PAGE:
Through three games, the Vikings have the fifth-rated defense in the league – ranking eighth in both rush defense and pass defense. Considering how often the defense has been pushed onto the field because of the sputtering Vikings offense, the defensive production has been outstanding.
The Vikings have allowed 262 yards on 73 carries on the ground and just 602 yards passing so far this season. They have been solid in both aspects of the defense and the rise of the pass defense has been a pleasant surprise. For much of Brad Childress' tenure as head coach, the pass defense has been one of the team's weaknesses. Even without Cedric Griffin and Chris Cook, both of whom returned to action last weekend, the Vikings secondary has gone above and beyond the call of duty.
While some may contend that yardage numbers don't tell a true story of the effectiveness of a defense – good teams will often have big leads and revert into a prevent defense that allows for a lot of late yardage – the bottom line of a defense is how many points it allows. The Vikings are killing in that category too, ranking second in the league with a 12.7 points-per-game average.
Of the 38 points the Vikings have allowed, 21 of those points came on the first drive of the half by an opponent. Leslie Frazier's defense has surrendered 21 first-quarter points, but only 17 points in the final three quarters combined and none in the fourth quarter. Unfortunately for the Vikings, such dominance hasn't been rewarded on the offensive end after getting them back on the field quickly with a chance to score.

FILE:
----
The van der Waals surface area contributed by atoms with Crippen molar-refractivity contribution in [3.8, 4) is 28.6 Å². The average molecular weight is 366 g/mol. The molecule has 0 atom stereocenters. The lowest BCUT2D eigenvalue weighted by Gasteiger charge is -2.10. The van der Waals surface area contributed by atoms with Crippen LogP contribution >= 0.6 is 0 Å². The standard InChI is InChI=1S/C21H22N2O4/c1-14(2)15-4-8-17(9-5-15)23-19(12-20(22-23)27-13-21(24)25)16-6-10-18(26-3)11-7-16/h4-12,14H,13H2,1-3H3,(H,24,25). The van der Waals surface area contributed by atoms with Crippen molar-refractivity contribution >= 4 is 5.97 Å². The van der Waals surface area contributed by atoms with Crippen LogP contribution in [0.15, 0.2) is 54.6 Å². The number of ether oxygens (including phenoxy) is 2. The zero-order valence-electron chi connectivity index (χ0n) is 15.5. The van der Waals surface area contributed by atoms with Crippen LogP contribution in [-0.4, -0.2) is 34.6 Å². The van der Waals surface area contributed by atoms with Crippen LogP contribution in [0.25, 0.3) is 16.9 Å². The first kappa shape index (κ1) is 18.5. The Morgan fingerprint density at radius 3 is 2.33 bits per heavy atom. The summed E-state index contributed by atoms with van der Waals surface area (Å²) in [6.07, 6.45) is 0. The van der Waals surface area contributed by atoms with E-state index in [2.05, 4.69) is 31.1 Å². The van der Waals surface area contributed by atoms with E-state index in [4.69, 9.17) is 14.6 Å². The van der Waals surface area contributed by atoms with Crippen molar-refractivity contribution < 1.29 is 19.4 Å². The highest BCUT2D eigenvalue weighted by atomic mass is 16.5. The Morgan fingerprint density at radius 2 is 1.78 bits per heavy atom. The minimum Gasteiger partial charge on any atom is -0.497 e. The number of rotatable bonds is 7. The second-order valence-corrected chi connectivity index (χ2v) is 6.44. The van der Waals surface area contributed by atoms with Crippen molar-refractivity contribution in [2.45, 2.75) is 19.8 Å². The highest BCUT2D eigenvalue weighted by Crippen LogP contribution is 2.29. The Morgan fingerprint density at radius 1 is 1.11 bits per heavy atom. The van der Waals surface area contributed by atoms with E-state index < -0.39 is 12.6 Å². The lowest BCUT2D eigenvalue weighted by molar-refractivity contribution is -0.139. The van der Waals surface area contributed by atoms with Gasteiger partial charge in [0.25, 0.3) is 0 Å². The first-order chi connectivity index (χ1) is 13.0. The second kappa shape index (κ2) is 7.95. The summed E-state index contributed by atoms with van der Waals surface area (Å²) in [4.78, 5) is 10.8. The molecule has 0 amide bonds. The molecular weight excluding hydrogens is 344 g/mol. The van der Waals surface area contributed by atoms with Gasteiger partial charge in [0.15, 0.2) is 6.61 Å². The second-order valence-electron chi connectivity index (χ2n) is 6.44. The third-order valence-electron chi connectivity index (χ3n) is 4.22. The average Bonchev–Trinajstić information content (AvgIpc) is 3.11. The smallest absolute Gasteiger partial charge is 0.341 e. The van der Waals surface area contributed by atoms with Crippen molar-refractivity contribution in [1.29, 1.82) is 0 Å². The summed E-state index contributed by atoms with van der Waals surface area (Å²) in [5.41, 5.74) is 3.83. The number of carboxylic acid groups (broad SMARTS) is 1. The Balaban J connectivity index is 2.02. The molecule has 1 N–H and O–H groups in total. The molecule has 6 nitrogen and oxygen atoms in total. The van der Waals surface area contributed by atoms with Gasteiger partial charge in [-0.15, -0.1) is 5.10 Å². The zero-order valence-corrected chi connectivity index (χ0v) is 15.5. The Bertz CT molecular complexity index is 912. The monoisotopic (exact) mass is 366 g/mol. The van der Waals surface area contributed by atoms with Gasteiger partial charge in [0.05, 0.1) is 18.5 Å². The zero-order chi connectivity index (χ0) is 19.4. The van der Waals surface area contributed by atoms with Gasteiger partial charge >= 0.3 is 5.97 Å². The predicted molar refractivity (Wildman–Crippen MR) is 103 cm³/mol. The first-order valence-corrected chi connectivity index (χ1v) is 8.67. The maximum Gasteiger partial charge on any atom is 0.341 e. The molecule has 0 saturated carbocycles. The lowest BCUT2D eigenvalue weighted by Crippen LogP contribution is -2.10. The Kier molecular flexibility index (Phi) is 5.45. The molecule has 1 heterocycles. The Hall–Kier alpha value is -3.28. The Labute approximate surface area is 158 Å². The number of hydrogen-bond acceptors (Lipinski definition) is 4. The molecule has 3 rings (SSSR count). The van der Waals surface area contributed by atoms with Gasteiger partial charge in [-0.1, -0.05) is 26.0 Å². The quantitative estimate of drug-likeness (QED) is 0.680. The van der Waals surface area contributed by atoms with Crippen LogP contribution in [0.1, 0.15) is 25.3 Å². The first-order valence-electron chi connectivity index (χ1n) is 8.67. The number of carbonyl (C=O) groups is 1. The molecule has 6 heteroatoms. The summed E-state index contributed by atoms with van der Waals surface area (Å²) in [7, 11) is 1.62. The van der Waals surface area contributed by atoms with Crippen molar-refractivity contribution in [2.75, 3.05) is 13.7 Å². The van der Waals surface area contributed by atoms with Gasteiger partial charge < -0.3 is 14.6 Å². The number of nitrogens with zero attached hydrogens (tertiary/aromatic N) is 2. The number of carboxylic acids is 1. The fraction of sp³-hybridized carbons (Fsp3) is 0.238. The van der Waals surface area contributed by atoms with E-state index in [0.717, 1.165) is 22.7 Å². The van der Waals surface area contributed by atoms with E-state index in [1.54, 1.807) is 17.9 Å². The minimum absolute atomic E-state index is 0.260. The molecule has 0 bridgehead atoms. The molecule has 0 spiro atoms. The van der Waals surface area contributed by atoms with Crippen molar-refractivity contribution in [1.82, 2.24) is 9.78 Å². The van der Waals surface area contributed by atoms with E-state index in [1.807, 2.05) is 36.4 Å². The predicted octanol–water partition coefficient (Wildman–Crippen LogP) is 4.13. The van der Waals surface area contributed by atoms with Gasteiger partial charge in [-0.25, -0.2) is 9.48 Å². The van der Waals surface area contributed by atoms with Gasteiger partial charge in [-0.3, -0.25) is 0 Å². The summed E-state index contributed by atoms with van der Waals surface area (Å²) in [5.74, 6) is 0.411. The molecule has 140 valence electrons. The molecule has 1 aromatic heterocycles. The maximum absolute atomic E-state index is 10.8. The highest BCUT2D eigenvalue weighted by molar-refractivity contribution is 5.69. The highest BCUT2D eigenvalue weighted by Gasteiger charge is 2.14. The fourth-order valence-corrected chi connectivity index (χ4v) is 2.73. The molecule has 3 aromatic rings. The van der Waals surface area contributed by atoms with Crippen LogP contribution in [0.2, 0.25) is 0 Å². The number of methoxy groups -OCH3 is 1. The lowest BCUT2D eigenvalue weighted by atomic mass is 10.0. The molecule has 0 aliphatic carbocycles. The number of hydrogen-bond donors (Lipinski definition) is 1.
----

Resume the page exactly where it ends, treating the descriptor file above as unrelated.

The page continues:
As the Vikings prepare for a brutal stretch of games over the next month, with their next five games against 2009 playoff teams – the Jets, Cowboys, Packers, Patriots and Cardinals – they are going to have to count of their defense to do a lot of the heavy lifting. The offense showed signs of improvement against the Lions, but still appears to have a long way to go to being a force like it was last year. The problem can't be centered on the absence of Sidney Rice alone, so there are significant concerns moving forward as to how much the team can count on the offense to score the kind of points needed for a comfortable win. Until that happens, the onus is going to continue to fall on the defense. Through three games, the ‘D' has more than held up its share of the bargain. Expect that to continue, as the Vikings transform on the fly from a team that beats you with offensive firepower to one that wins games through defensive stinginess.
John Holler has been writing about the Vikings for more than a decade for Viking Update. Follow Viking Update on Twitter and discuss this topic on our message boards. To become a subscriber to the Viking Update web site or magazine, click here.